Question: Our preschooler has an unusually vivid imagination. This is especially evident in the way he plays with other children. On one level we see this as a good thing, but we’re also concerned to help him avoid extremes. How can we encourage him to develop his imaginative gift in a positive direction?


This is a critical issue. Imagination is a wonderful thing, and by enabling it to grow and develop unhindered in the right direction you’ll be providing one of the most important services you can render to your child at this stage in life. A healthy imagination will motivate him to launch out into the world and learn about it with curiosity and confidence rather than with fear and trembling. You can help stimulate this kind of exploration by encouraging your child to ask questions, take part in family conversations and engage with good books.

The good and the bad

You can also help to foster a positive imagination by paying attention to the ways in which your child participates in role-playing and games of fantasy with other children. This staple activity of childhood usually gets into full swing during the preschool years. For kids at this age make believe is not only normal but healthy. Pretending to be Moses or Cinderella, setting up a store or a ranch on the back patio and devising their own adventures will exercise language and imagination far more than staring at a TV screen. You can generally allow these sessions to proceed with a minimum of parental intrusion, but keep your eyes and ears open for a few situations that may require some revision of the script:

  1. Inappropriate characters. While someone may want to play Captain Hook or Goliath to round out the characters in a make believe story, role-playing options shouldn’t include serial killers, vampires or other relentless evildoers. Suggest more heroic or more neutral characters.

  2. Destructive scenarios. If your child’s pretend characters do nothing but ninja-kick, wave laser sabers, fire toy guns and generally inflict make believe damage on others, you may want to suggest some less violent alternatives.

  3. Toxic fantasy. This is a tough call in some cases because fantasy elements of many stories (such as C. S. Lewis’ The Chronicles of Narnia) can serve to convey some very positive values. But role-playing that involves "pretend" occult practices (such as séances or Ouija boards) or elaborate spell-casting could whet young appetites for more hazardous activities later on.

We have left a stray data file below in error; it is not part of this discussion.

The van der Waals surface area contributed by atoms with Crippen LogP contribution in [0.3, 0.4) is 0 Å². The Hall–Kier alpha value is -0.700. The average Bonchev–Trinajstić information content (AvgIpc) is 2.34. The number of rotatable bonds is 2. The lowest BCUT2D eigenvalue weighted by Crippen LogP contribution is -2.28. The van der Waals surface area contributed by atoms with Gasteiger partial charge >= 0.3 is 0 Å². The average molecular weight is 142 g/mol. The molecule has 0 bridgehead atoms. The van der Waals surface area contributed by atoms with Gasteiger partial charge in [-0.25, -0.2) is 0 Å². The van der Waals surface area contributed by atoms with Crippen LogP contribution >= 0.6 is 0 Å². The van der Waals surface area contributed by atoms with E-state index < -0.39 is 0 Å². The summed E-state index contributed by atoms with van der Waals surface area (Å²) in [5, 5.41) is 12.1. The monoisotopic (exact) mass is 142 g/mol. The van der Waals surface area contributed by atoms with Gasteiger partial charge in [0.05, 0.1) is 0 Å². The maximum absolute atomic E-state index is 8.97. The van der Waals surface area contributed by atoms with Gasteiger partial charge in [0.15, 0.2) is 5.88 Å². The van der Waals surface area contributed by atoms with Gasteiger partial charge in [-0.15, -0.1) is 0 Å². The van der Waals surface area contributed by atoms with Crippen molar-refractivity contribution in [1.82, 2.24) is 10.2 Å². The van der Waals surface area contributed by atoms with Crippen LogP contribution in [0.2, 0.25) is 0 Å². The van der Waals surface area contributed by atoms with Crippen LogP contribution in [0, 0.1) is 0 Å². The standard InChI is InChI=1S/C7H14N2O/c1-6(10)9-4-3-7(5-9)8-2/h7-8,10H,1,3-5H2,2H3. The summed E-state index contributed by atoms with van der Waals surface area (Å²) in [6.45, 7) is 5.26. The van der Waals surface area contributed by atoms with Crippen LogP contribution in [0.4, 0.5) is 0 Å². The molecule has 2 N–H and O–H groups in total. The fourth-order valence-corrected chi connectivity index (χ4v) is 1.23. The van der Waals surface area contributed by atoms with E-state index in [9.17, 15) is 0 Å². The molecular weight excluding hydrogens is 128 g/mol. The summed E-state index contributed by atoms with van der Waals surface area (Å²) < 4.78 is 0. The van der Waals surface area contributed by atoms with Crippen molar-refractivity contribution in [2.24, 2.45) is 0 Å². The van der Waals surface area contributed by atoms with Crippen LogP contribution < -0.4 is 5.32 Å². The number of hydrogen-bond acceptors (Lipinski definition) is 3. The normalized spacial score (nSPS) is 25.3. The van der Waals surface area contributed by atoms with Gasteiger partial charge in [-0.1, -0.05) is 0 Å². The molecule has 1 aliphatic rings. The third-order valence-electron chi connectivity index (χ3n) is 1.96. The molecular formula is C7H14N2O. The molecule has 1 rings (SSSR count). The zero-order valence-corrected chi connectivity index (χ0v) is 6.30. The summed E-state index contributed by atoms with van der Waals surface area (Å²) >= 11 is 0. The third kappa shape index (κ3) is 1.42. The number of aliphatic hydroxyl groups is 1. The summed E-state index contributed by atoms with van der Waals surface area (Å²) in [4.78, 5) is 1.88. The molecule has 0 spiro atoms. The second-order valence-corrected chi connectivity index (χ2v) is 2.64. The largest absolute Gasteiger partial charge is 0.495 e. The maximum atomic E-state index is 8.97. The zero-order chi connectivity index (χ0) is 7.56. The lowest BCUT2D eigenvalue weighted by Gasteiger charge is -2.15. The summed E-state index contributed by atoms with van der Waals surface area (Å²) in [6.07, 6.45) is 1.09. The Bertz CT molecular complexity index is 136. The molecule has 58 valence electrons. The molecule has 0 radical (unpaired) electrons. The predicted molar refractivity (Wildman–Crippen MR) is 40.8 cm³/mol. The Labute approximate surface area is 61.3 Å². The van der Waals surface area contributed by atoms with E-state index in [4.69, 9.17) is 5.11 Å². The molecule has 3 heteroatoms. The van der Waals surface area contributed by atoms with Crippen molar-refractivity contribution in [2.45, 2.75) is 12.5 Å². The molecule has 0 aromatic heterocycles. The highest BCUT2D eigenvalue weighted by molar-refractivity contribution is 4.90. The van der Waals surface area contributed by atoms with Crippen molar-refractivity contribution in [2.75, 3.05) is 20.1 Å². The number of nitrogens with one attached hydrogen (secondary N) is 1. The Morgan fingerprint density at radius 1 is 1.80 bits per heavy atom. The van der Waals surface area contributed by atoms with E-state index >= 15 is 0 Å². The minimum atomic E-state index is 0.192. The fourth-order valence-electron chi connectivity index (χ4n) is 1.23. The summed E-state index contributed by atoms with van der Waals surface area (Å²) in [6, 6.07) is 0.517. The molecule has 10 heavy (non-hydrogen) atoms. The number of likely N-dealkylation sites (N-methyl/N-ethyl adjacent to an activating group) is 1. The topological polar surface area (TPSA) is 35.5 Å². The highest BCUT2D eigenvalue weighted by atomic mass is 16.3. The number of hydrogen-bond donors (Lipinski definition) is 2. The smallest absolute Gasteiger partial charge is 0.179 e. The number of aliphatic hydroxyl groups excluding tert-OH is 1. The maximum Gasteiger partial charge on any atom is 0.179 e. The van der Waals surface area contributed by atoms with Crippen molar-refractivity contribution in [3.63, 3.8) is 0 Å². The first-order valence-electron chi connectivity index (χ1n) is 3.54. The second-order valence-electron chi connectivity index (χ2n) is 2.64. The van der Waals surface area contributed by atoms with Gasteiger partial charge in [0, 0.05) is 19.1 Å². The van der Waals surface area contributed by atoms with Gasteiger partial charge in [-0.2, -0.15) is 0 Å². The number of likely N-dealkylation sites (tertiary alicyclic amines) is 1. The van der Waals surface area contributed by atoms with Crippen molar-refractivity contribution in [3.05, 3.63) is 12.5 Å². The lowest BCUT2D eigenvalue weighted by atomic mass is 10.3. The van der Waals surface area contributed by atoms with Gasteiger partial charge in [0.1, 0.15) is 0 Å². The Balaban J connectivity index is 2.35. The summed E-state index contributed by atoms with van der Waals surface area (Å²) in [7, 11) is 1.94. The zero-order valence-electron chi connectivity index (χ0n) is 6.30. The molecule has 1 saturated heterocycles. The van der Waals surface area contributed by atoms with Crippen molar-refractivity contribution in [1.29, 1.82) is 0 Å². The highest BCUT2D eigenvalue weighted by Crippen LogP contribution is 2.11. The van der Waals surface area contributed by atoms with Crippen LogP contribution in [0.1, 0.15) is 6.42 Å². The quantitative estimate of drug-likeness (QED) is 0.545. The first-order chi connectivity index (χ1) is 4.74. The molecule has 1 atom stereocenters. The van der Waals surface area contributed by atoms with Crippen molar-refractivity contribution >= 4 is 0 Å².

4. Too much of a good thing. Preschoolers can become so enthused about pretending to be Superman or Pocahontas that they don’t want the game to end. They may also try to use their character to gain power or attention. When your call to get into the tub is met with a resounding refusal ("X-wing pilots don’t need baths!"), you’ll have to decide whether to have your way by playing along ("Your bath orders come directly from your squadron leader!") or by calling for an intermission.

  5. Early adolescence. Little girls love to play "lady dress up" with old hats, costume jewelry and gloves. But when a four year old insists on putting on nail polish or becomes overly infatuated with the social life of a popular doll, you might want to encourage her to broaden her horizons. The same observation applies in the case of boys: there will be plenty of time for the teenage years when they actually arrive.

Reality and imagination

To summarize, imagination can be a great thing, but you have a responsibility to help your preschooler understand the difference between truth and make believe on a day-to-day basis. At an age when there is so much to learn about the world and so much going on inside your child’s head, the boundaries between reality and fantasy will wear thin at times. So if you hear a breathless report that there are giant spiders crawling around his room, and if it appears that his main interest is in gathering attention or reassurance, explain what can go wrong if he makes up alarming stories. If he tells a whopper to explain how the lamp was broken ("A big gorilla climbed through the window and knocked it over!"), you’ll need to coax the truth out with some finesse. In particular, he should understand that telling a lie to escape punishment is a much bigger concern than the actual misdeed itself.

Excerpted from The Complete Book of Baby and Child Care published by Tyndale House Publishers. © 1997, 2007 Focus on the Family.* All rights reserved. Used by permission. *U.S.A.

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